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Molar mass 244.38 g·mol−1
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Metiamide is a histamine H2 receptor antagonist developed from another H2 antagonist, burimamide.[1] It was an intermediate compound in the development of the successful anti-ulcer drug cimetidine (Tagamet).[2]

Development of metiamide from burimamide[edit]

After discovering that burimamide is largely inactive at physiological pH, due to the presence of its electron-donating side chain, the following steps were undertaken to stabilize burimamide:

  • addition of a sulfide group close to the imidazole ring, giving thiaburimamide
  • addition of methyl group to the 4-position on the imidazole ring to favor the tautomer of thiaburimamide which binds better to the H2 receptor

These changes increased the bioavailability metiamide so that it is ten times more potent than burimamide in inhibiting histamine-stimulated release of gastric acid;[2] the clinical trials that began in 1973 demonstrated the ability of metiamide to provide symptomatic relief for ulcerous patients by increasing healing rate of peptic ulcers. However, during these trials, an unacceptable number of patients dosed with metiamide developed agranulocytosis (decreased white blood cell count).[2]

Modification of metiamide to cimetidine[edit]

It was determined that the thiourea group was the cause of the agranulocytosis. Therefore, replacement of the thiocarbonyl in the thiourea group was suggested:

  • with urea or guanidine resulted in a compound with much less activity (only 5% of the potency of metiamide)
  • however, the NH form (the guanidine analog of metiamide) did not show agonistic effects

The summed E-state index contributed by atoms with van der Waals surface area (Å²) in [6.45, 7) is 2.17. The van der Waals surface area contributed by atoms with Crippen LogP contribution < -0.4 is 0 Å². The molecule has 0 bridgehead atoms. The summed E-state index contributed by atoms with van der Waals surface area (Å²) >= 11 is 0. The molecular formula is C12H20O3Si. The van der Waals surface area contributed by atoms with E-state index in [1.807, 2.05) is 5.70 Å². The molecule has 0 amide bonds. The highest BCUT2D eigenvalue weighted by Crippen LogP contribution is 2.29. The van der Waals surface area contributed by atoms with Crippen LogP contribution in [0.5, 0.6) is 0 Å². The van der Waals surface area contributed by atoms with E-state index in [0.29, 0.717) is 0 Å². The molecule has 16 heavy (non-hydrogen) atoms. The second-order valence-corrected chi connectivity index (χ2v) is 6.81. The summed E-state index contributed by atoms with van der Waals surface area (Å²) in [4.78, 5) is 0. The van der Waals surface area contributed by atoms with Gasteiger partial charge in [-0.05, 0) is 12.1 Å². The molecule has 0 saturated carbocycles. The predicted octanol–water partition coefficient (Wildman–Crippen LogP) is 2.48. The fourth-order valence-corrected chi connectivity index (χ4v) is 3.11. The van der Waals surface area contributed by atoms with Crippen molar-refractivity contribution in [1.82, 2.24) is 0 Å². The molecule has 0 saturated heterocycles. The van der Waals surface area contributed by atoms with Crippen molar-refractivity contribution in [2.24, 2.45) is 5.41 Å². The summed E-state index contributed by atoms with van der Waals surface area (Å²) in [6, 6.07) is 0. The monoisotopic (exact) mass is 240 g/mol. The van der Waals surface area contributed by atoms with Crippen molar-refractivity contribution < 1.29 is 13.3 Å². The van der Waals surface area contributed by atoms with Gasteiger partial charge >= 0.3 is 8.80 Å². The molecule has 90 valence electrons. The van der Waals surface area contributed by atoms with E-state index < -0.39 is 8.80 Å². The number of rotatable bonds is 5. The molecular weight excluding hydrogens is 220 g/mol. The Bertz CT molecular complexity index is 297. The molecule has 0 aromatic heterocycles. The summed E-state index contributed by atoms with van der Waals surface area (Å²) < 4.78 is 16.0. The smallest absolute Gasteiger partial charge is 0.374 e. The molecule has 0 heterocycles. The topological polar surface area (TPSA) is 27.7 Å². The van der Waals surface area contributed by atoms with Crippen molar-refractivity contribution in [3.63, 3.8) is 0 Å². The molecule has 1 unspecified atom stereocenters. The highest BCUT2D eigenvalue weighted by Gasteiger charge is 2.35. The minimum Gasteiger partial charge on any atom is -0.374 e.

• to prevent the guanidine group being protonated at physiological pH, electron-withdrawing groups were added
  • adding a nitrile or nitro group prevented the guanidine group from being protonated and did not cause agranulocytosis

The nitro and cyano groups are sufficiently electronegative to reduce the pKa of the neighboring nitrogens to the same acidity of the thiourea group, hence preserving the activity of the drug in a physiological environment.


Reacting ethyl 2-chloroacetoacetate (1) with 2 molar equivalents of formamide (2) gives 4-carboethoxy-5-methylimidazole (3). Reduction of the carboxylic ester (3) with sodium in liquid ammonia via Birch reduction gives the corresponding alcohol (4). Reaction of that with cysteamine (mercaptoethylamine), as its hydrochloride, leads to intermediate 5. In the strongly acid medium, the amine is completely protonated; this allows the thiol to express its nucleophilicity without competition and the acid also activates the alcoholic function toward displacement. Finally, condensation of the amine with methyl isothiocyanate gives metiamide (6).

Metiamide synthesis:[3][4]


  1. ^ Clayden, Jonathan; Greeves, Nick; Warren, Stuart; Wothers, Peter (2001). Organic Chemistry (1st ed.). Oxford University Press. pp. 204–206, 586–588. ISBN 978-0-19-850346-0.
  2. ^ a b c "Tagamet®: Discovery of Histamine H2-receptor Antagonists". National Historic Chemical Landmarks. American Chemical Society. Archived from the original on December 9, 2012. Retrieved June 25, 2012.
  3. ^ Durant, G. J.; Emmett, J. C.; Ganellin, C. R.; Roe, A. M.; Slater, R. A. (1976). "Potential histamine H2-receptor antagonists. 3. Methylhistamines". Journal of Medicinal Chemistry. 19 (7): 923. doi:10.1021/jm00229a013. PMID 7675.
  4. ^ Durant, G. J.; Emmett, J. C.; Ganellin, C. R.; Miles, P. D.; Parsons, M. E.; Prain, H. D.; White, G. R. (1977). "Cyanoguanidine-thiourea equivalence in the development of the histamine H2-receptor antagonist, cimetidine". Journal of Medicinal Chemistry. 20 (7): 901. doi:10.1021/jm00217a007. PMID 17751.